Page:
May 30, 2023

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Hurricane Freddie worsens health risks in worst-hit countries

According to the African Branch of the World Health Organization (OMS), more than 300 health facilities were destroyed or flooded in Madagascar, Malawi, and Mozambique after the devastation caused by Hurricane Freddie.

Cyclone devastation increases public health risks, including increased prevalence of cholera, malaria, vaccine-preventable diseases, Covid-19 and malnutrition.

“We are trying to understand the full extent of the disaster, ensure that affected communities and families receive health assistance to meet their immediate needs and limit the risk of disease transmission. Water and other infections,” said Dr. Matshidiso. Moity, WHO Regional Director for Africa.

A person receives a cholera vaccine during a UNICEF vaccination campaign in Malawi.

A cyclone in the midst of a cholera epidemic in Malawi and Mozambique

In Malawi and Mozambique, the cyclone swept through an environment already marked by cholera epidemics. In Mozambique, the number of new cholera cases has doubled in the past week, from 1,023 to 2,374 new cases as of March 20.

However, Malawi, which is facing the worst cholera outbreak in its history, recorded a continued decline in the number of new cases, with 1,424 new cases as of March 20, down from 1,956 the previous week. Massive flooding and infrastructure damage in Malawi following the cyclone could set back recent progress in the fight against cholera.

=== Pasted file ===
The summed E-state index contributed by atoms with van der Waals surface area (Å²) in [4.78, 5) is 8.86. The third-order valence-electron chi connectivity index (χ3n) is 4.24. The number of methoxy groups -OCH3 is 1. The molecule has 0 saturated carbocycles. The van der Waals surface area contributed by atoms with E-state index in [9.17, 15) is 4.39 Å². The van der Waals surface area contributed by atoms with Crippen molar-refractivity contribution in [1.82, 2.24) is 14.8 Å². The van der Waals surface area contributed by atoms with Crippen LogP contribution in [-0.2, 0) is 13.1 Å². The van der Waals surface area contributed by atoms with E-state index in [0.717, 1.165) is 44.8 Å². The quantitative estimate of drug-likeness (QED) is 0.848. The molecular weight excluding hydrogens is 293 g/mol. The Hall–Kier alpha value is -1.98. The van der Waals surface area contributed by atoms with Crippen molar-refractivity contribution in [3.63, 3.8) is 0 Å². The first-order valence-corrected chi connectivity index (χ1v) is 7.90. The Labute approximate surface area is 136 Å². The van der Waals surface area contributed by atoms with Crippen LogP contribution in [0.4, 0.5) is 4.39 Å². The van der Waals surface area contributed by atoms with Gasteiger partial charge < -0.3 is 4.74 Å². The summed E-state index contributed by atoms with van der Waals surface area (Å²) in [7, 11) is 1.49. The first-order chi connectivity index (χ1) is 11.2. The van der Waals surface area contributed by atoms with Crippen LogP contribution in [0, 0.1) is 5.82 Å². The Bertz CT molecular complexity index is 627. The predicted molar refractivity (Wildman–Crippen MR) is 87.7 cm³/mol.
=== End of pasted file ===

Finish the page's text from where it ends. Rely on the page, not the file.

The massive destruction, floods and torrential rains affected more than 1.4 million people in the three countries and forced health facilities to work at maximum capacity. Homes, schools, roads and other infrastructure were destroyed or damaged, and farmland was flooded.

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WHO has provided nearly $8 million

To meet the needs of the affected countries, about 184 tonnes of laboratory supplies, treatment and other essential medical supplies have been sent to strengthen the emergency response against typhoon and cholera. In Malawi, WHO has deployed cholera control centers to at-risk districts to coordinate disease control efforts.

The UN World Health Organization developed buy-in for public response efforts to train more than 1,500 health workers in Malawi, Mozambique and Madagascar on disease surveillance, medical care and community mobilization.

In total, WHO has provided nearly $8 million and sent more than 60 experts to affected countries to support emergency responses. But he believes that strengthened and coordinated humanitarian assistance is essential to help affected people cope with the crisis and recover from the disaster.